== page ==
A NEW face is lending a hand to help one grand old Auckland dame get back on her feet.
Grey Lynn resident and theatre advocate David Hartnell has been made an ambassador of the St James Auckland Charitable Trust which is fighting to save the neglected St James Theatre on Queen St.
“It just breaks my heart when I see this grand old lady looking as she does,” Mr Hartnell says.
“To think this is somewhere where the Queen and heads of state have been and she stands there looking like that.”
Mr Hartnell is hoping to reignite discussion about the building’s future.
The theatre was built in 1928 but was severely damaged by fire in 2007 and has since sat derelict, suffering from a lack of investment and increasing decay.
In 1953 the building’s facade and vestibule underwent renovation ahead of a visit by the Queen who was attending a cinema premiere screening.
As part of the renovations the unique facade was hidden behind sheets of metal in an attempt to give the building a more modern look.
The estimated cost to restore, earthquake-proof and return the iconic theatre back to her glory days is $50 million.
The charitable trust was formed last year to help raise funds to save the historic theatre which sits opposite The Civic.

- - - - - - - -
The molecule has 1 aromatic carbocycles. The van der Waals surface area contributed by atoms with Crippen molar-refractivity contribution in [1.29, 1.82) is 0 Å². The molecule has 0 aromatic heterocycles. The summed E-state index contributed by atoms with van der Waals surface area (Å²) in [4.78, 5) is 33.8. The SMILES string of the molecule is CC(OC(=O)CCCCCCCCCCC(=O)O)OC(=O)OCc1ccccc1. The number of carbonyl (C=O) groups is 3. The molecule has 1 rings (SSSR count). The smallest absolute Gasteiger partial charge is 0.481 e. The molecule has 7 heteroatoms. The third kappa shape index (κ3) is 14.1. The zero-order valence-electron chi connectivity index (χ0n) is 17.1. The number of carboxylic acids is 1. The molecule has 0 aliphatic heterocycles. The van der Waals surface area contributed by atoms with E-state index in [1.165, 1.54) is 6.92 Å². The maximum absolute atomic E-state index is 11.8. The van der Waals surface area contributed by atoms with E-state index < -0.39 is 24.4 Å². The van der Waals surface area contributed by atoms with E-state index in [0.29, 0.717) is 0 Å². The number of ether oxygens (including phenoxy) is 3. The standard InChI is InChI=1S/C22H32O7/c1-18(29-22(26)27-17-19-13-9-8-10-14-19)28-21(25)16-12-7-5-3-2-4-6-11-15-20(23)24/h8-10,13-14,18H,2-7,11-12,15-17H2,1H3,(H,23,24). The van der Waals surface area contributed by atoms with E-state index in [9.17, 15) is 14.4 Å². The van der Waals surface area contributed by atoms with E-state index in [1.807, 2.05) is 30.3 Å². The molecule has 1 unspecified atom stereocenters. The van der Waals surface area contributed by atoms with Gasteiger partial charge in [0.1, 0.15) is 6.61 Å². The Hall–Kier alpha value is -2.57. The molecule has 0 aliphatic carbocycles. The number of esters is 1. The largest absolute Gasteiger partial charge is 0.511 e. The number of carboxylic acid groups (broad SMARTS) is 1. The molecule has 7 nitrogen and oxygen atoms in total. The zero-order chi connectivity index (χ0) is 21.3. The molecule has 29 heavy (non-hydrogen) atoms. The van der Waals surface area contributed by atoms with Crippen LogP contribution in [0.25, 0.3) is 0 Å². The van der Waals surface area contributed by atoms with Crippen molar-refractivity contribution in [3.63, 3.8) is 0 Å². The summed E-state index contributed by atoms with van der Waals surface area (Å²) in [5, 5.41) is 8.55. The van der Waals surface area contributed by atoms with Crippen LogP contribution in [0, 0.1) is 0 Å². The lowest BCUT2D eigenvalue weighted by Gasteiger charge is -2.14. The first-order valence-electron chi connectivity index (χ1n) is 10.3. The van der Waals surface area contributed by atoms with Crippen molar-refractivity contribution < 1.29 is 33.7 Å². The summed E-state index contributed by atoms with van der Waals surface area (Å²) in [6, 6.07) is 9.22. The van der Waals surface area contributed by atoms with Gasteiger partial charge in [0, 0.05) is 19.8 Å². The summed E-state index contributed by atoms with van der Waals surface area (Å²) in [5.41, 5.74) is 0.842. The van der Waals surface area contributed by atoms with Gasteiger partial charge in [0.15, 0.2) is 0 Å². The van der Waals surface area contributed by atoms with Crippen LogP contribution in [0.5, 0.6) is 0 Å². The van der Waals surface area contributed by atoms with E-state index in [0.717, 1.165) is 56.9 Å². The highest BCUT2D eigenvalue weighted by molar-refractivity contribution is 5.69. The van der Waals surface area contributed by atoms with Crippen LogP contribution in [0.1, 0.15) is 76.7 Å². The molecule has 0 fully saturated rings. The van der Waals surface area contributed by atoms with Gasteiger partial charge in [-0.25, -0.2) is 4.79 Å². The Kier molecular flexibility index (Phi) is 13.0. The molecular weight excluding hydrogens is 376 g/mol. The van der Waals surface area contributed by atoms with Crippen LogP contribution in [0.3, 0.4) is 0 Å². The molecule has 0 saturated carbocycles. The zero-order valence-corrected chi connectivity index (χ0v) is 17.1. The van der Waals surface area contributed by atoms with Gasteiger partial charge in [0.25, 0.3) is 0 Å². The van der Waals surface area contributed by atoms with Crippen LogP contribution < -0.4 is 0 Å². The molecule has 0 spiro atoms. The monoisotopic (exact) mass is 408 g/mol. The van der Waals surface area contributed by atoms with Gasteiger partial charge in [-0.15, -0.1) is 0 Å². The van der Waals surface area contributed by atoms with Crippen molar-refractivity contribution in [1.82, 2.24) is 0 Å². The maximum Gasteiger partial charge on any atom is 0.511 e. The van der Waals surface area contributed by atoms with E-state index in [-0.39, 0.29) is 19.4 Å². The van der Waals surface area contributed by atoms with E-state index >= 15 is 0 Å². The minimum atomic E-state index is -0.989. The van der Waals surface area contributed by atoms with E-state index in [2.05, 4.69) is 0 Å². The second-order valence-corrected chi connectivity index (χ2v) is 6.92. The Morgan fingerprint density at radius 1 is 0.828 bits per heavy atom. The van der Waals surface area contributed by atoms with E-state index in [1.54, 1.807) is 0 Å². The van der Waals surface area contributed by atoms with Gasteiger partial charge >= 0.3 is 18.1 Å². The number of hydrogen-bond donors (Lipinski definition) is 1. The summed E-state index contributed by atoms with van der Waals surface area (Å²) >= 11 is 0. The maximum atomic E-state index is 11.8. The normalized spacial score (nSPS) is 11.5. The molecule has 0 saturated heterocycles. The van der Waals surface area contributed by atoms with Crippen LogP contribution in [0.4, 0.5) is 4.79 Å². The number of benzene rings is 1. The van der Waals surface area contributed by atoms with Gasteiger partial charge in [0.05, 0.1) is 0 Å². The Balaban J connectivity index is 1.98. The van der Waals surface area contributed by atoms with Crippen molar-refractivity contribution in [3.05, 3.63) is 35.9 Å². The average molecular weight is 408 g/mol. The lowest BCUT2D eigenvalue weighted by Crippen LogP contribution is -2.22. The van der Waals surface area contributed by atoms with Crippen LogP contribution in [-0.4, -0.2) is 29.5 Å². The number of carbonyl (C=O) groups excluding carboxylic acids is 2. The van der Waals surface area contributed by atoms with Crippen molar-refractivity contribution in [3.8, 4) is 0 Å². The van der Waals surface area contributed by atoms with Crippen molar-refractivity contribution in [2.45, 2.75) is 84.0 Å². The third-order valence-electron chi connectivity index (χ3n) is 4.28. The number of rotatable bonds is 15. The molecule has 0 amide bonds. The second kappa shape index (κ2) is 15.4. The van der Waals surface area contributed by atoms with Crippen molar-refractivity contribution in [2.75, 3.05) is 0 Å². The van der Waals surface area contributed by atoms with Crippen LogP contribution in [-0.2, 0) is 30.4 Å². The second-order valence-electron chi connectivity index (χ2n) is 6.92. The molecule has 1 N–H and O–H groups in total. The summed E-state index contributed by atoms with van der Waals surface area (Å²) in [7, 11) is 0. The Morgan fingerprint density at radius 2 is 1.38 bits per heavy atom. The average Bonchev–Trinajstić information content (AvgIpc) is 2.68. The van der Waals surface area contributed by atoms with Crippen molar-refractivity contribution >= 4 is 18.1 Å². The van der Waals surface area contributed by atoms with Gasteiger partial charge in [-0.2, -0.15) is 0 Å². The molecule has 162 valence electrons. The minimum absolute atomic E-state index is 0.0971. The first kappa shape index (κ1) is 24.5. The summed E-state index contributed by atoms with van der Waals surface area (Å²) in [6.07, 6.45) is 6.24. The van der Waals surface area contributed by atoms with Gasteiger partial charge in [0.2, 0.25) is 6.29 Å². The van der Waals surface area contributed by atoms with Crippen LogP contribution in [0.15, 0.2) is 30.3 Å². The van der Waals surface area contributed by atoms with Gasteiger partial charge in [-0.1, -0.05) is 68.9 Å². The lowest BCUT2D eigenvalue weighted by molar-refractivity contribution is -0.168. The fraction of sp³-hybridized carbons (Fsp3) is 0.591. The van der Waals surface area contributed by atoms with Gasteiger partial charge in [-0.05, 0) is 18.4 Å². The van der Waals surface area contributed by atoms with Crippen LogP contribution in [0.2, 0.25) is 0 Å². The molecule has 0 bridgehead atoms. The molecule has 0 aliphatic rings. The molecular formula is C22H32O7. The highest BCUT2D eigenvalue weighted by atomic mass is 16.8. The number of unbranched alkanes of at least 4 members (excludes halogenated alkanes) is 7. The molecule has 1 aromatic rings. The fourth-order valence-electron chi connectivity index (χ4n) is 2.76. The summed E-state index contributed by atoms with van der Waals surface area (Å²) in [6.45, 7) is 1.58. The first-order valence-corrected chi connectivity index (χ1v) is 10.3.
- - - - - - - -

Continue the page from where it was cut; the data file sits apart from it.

SPCA director Sir Bob Kerridge took on the role of trust chairman and actor Sam Neill stands alongside Mr Hartnell as ambassador.
As discussion continues around St James’ future, Wynyard Quarter’s Waterfront Theatre Project has just received a $5m funding boost.
Mr Hartnell says there are no hard feelings.
“I think we’re all big enough in the trust to realise that theatre is theatre and wherever a theatre opens it’s a good thing.”
Sir Bob says the trust is waiting on a report on the theatre received by Auckland Council before it can move forward with any plans.
The council still has to decide whether it will assume ownership of the theatre for the city, he says.
“The St James Auckland Trust is standing by to help in its restoration.”
By JESS LEE
Auckland City Harbour News 21st June 2013